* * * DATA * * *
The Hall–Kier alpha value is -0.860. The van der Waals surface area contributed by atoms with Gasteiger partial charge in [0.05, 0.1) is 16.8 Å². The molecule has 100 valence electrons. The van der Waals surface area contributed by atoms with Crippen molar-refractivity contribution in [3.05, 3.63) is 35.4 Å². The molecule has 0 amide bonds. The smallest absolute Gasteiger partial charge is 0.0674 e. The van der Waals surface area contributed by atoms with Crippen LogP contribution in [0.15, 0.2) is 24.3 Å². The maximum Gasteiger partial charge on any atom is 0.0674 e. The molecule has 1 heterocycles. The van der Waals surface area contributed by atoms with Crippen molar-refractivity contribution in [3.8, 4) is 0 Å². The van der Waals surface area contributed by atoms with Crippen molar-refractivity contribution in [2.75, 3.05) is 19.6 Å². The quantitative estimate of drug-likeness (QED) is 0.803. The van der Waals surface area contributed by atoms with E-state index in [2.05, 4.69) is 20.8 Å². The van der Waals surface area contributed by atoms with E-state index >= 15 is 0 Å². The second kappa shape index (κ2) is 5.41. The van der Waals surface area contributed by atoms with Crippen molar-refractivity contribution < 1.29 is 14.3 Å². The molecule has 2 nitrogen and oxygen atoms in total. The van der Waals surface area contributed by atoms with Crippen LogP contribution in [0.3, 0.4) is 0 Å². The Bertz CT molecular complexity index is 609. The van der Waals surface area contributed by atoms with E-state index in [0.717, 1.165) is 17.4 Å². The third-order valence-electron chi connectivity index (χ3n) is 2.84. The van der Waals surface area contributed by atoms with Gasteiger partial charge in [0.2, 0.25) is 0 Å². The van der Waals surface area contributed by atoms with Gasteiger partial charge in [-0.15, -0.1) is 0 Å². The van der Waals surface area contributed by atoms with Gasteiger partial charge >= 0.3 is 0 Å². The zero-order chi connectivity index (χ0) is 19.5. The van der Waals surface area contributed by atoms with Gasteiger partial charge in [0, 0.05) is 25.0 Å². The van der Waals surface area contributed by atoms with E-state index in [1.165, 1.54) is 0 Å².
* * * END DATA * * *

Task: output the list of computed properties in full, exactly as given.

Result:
The Hall–Kier alpha value is -0.860. The van der Waals surface area contributed by atoms with Gasteiger partial charge in [0.05, 0.1) is 16.8 Å². The molecule has 100 valence electrons. The van der Waals surface area contributed by atoms with Crippen molar-refractivity contribution in [3.05, 3.63) is 35.4 Å². The molecule has 0 amide bonds. The smallest absolute Gasteiger partial charge is 0.0674 e. The van der Waals surface area contributed by atoms with Crippen LogP contribution in [0.15, 0.2) is 24.3 Å². The maximum Gasteiger partial charge on any atom is 0.0674 e. The molecule has 1 heterocycles. The van der Waals surface area contributed by atoms with Crippen molar-refractivity contribution in [3.8, 4) is 0 Å². The van der Waals surface area contributed by atoms with Crippen molar-refractivity contribution in [2.75, 3.05) is 19.6 Å². The quantitative estimate of drug-likeness (QED) is 0.803. The van der Waals surface area contributed by atoms with E-state index in [2.05, 4.69) is 20.8 Å². The van der Waals surface area contributed by atoms with E-state index >= 15 is 0 Å². The second kappa shape index (κ2) is 5.41. The van der Waals surface area contributed by atoms with Crippen molar-refractivity contribution < 1.29 is 14.3 Å². The molecule has 2 nitrogen and oxygen atoms in total. The van der Waals surface area contributed by atoms with Crippen LogP contribution in [0.3, 0.4) is 0 Å². The Bertz CT molecular complexity index is 609. The van der Waals surface area contributed by atoms with E-state index in [0.717, 1.165) is 17.4 Å². The third-order valence-electron chi connectivity index (χ3n) is 2.84. The van der Waals surface area contributed by atoms with Gasteiger partial charge in [0.2, 0.25) is 0 Å². The van der Waals surface area contributed by atoms with Gasteiger partial charge in [-0.15, -0.1) is 0 Å². The van der Waals surface area contributed by atoms with Gasteiger partial charge >= 0.3 is 0 Å². The zero-order chi connectivity index (χ0) is 19.5. The van der Waals surface area contributed by atoms with Gasteiger partial charge in [0, 0.05) is 25.0 Å². The van der Waals surface area contributed by atoms with E-state index in [1.165, 1.54) is 0 Å².